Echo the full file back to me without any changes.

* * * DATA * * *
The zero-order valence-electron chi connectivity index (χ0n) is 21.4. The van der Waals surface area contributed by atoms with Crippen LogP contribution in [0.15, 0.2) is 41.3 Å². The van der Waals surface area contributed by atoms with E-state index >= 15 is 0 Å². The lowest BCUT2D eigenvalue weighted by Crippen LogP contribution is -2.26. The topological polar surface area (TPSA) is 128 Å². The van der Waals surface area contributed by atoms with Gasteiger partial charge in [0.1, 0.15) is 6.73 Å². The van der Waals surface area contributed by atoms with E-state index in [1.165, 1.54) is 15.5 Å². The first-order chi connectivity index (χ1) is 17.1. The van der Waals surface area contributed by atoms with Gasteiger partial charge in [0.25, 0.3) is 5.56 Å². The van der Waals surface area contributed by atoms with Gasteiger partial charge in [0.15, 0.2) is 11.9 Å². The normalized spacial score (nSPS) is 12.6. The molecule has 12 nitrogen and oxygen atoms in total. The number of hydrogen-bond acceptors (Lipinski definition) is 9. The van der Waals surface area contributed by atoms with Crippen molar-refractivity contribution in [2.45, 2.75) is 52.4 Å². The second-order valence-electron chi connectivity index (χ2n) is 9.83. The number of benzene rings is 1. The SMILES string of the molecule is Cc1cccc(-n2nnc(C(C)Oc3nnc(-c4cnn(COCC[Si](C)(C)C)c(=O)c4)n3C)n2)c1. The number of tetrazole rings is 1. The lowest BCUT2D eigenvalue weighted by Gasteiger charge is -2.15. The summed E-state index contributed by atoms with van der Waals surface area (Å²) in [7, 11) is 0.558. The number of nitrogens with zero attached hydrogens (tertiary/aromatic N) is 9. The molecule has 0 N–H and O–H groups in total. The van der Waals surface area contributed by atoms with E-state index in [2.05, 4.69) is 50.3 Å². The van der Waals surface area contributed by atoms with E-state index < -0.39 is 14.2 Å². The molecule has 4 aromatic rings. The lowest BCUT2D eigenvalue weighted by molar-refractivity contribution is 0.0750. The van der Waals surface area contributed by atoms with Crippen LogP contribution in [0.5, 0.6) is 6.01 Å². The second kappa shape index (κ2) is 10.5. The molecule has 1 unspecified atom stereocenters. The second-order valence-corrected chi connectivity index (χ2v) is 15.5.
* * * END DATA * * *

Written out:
The zero-order valence-electron chi connectivity index (χ0n) is 21.4. The van der Waals surface area contributed by atoms with Crippen LogP contribution in [0.15, 0.2) is 41.3 Å². The van der Waals surface area contributed by atoms with E-state index >= 15 is 0 Å². The lowest BCUT2D eigenvalue weighted by Crippen LogP contribution is -2.26. The topological polar surface area (TPSA) is 128 Å². The van der Waals surface area contributed by atoms with Gasteiger partial charge in [0.1, 0.15) is 6.73 Å². The van der Waals surface area contributed by atoms with E-state index in [1.165, 1.54) is 15.5 Å². The first-order chi connectivity index (χ1) is 17.1. The van der Waals surface area contributed by atoms with Gasteiger partial charge in [0.25, 0.3) is 5.56 Å². The van der Waals surface area contributed by atoms with Gasteiger partial charge in [0.15, 0.2) is 11.9 Å². The normalized spacial score (nSPS) is 12.6. The molecule has 12 nitrogen and oxygen atoms in total. The number of hydrogen-bond acceptors (Lipinski definition) is 9. The van der Waals surface area contributed by atoms with Crippen molar-refractivity contribution in [2.45, 2.75) is 52.4 Å². The second-order valence-electron chi connectivity index (χ2n) is 9.83. The number of benzene rings is 1. The SMILES string of the molecule is Cc1cccc(-n2nnc(C(C)Oc3nnc(-c4cnn(COCC[Si](C)(C)C)c(=O)c4)n3C)n2)c1. The number of tetrazole rings is 1. The lowest BCUT2D eigenvalue weighted by Gasteiger charge is -2.15. The summed E-state index contributed by atoms with van der Waals surface area (Å²) in [7, 11) is 0.558. The number of nitrogens with zero attached hydrogens (tertiary/aromatic N) is 9. The molecule has 0 N–H and O–H groups in total. The van der Waals surface area contributed by atoms with E-state index in [2.05, 4.69) is 50.3 Å². The van der Waals surface area contributed by atoms with E-state index < -0.39 is 14.2 Å². The molecule has 4 aromatic rings. The lowest BCUT2D eigenvalue weighted by molar-refractivity contribution is 0.0750. The van der Waals surface area contributed by atoms with Crippen LogP contribution in [0.5, 0.6) is 6.01 Å². The second kappa shape index (κ2) is 10.5. The molecule has 1 unspecified atom stereocenters. The second-order valence-corrected chi connectivity index (χ2v) is 15.5.